Reilly v. Riviera Towers Corp.

310 N.J. Super. 265, 708 A.2d 728 (App. Div. 1998)
  • Opinion Date: March 27, 1998

COOPERATIVES; SUBLETTING—A cooperative housing association cannot charge a subletting privilege fee unless its organizational documents or proprietary lease expressly gives its such a right.

The board of directors of a cooperative corporation adopted a policy requiring tenant-shareholders to pay a sublet fee for each subleased unit. Some tenant-shareholders challenged the board’s authority to impose such a fee, but the lower court granted the cooperative corporation’s motion for summary judgment.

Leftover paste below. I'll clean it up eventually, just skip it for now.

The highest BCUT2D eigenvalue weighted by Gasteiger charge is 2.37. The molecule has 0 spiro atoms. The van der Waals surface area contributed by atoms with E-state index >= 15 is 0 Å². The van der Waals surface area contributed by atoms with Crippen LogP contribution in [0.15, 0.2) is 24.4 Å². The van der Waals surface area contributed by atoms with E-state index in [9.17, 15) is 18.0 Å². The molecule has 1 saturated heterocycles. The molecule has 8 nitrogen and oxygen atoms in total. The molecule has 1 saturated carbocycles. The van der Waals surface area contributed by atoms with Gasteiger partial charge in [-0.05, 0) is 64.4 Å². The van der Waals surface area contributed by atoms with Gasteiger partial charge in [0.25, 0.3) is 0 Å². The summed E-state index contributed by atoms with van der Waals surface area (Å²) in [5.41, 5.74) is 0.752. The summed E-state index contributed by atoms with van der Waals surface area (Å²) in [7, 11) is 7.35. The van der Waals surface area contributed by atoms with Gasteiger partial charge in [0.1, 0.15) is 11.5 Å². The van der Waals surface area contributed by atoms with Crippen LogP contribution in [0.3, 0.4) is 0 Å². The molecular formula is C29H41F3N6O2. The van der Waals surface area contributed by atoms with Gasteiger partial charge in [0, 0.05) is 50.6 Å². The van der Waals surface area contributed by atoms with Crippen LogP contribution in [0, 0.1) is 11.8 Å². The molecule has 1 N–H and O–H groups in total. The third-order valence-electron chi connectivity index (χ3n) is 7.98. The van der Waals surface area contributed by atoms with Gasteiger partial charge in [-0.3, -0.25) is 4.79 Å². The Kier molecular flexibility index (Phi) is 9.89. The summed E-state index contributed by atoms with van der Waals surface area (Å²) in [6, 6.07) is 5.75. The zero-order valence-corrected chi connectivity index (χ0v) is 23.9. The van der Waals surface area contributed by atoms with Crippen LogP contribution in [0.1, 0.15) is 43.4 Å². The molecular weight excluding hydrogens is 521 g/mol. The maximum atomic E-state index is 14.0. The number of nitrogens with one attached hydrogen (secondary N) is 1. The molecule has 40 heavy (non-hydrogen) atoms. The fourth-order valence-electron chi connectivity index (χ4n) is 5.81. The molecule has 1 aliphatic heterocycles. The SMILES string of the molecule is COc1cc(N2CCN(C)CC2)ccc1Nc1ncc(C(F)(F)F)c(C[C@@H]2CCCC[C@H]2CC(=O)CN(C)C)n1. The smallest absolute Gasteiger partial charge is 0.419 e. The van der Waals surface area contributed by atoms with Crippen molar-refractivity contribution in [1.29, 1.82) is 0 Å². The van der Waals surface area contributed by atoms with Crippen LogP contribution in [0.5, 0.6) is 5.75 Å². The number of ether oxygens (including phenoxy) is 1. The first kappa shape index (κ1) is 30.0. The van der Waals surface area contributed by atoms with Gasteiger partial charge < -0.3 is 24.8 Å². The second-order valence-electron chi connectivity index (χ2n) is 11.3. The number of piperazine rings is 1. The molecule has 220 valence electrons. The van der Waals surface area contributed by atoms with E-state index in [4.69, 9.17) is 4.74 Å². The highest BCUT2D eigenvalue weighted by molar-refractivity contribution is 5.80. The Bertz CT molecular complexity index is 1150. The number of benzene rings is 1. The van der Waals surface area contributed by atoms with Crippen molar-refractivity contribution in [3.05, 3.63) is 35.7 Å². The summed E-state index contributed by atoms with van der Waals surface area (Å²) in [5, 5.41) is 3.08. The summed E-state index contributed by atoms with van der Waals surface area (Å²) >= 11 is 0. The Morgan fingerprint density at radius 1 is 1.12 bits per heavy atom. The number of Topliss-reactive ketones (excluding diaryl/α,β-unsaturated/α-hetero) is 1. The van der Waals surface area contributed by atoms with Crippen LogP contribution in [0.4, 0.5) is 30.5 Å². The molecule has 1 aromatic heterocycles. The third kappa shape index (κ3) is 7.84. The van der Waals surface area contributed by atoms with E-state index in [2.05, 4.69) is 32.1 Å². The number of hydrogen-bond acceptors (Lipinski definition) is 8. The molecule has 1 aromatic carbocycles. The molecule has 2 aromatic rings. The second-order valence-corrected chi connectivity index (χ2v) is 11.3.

The Appellate Division stated that the relationship between a co-op and its shareholders is determined by its certificate of incorporation, by-laws, and the proprietary lease, all of which should be read together. The board of directors relied on the proprietary lease, which stated that there shall be no sublease without the corporation’s permission, as authorized by a resolution of the board of directors. However, the proprietary lease also effectively gave a majority of the shareholders the right to override the board’s denial of a sublease. The Court stated that because the plain language of the proprietary lease does not give the board the power to impair or dilute the ability of the shareholders to override a denial by the board, any sublet fee, and even the right to dilute any power of the shareholders, must be authorized in the governing documents. It also found that, unlike other co-op governing documents cited in prior decisions, neither the proprietary lease nor the by-laws permit the board to: (1) charge a sublet fee; (2) impose any conditions precedent to subletting it deems necessary; or (3) establish a reasonable fee to cover actual expenses. Since none of the governing documents expressly give the board the power to impose a sublet fee, the Appellate Division held the fee to be invalid unless shareholder approval is granted or the proprietary lease is amended.